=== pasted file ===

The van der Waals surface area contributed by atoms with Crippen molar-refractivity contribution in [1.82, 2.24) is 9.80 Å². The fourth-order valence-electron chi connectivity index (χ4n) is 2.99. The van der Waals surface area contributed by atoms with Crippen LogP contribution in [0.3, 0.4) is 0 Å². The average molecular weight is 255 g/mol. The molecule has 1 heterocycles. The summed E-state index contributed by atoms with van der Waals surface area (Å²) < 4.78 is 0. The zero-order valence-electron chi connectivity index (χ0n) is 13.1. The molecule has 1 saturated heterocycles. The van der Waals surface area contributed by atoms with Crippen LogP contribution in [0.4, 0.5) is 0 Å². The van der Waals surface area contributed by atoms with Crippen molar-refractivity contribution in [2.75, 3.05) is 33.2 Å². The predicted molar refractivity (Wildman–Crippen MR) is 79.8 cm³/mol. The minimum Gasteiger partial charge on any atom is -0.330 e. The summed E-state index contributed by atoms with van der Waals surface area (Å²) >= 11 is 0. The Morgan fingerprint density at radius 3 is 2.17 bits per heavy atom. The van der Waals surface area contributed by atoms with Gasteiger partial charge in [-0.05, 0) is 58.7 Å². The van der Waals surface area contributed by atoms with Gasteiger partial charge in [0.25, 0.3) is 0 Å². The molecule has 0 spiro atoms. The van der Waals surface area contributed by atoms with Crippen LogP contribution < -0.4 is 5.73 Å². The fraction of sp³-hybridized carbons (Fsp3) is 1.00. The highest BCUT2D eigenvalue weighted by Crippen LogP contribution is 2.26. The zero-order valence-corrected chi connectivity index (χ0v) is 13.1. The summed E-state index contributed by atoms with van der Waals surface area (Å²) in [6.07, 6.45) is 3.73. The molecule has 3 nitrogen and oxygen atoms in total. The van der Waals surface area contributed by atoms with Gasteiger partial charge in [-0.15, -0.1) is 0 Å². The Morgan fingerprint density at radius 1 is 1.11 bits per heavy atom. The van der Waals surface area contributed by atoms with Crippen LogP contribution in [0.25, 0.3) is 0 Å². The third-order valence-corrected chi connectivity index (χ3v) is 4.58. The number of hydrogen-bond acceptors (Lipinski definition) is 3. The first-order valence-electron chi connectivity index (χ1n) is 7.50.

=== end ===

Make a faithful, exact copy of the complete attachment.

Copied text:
The van der Waals surface area contributed by atoms with Crippen molar-refractivity contribution in [1.82, 2.24) is 9.80 Å². The fourth-order valence-electron chi connectivity index (χ4n) is 2.99. The van der Waals surface area contributed by atoms with Crippen LogP contribution in [0.3, 0.4) is 0 Å². The average molecular weight is 255 g/mol. The molecule has 1 heterocycles. The summed E-state index contributed by atoms with van der Waals surface area (Å²) < 4.78 is 0. The zero-order valence-electron chi connectivity index (χ0n) is 13.1. The molecule has 1 saturated heterocycles. The van der Waals surface area contributed by atoms with Crippen LogP contribution in [0.4, 0.5) is 0 Å². The van der Waals surface area contributed by atoms with Crippen molar-refractivity contribution in [2.75, 3.05) is 33.2 Å². The predicted molar refractivity (Wildman–Crippen MR) is 79.8 cm³/mol. The minimum Gasteiger partial charge on any atom is -0.330 e. The summed E-state index contributed by atoms with van der Waals surface area (Å²) >= 11 is 0. The Morgan fingerprint density at radius 3 is 2.17 bits per heavy atom. The van der Waals surface area contributed by atoms with Gasteiger partial charge in [-0.05, 0) is 58.7 Å². The van der Waals surface area contributed by atoms with Gasteiger partial charge in [0.25, 0.3) is 0 Å². The molecule has 0 spiro atoms. The van der Waals surface area contributed by atoms with Crippen LogP contribution < -0.4 is 5.73 Å². The fraction of sp³-hybridized carbons (Fsp3) is 1.00. The highest BCUT2D eigenvalue weighted by Crippen LogP contribution is 2.26. The zero-order valence-corrected chi connectivity index (χ0v) is 13.1. The summed E-state index contributed by atoms with van der Waals surface area (Å²) in [6.07, 6.45) is 3.73. The molecule has 3 nitrogen and oxygen atoms in total. The van der Waals surface area contributed by atoms with Gasteiger partial charge in [-0.15, -0.1) is 0 Å². The Morgan fingerprint density at radius 1 is 1.11 bits per heavy atom. The van der Waals surface area contributed by atoms with Crippen LogP contribution in [0.25, 0.3) is 0 Å². The third-order valence-corrected chi connectivity index (χ3v) is 4.58. The number of hydrogen-bond acceptors (Lipinski definition) is 3. The first-order valence-electron chi connectivity index (χ1n) is 7.50.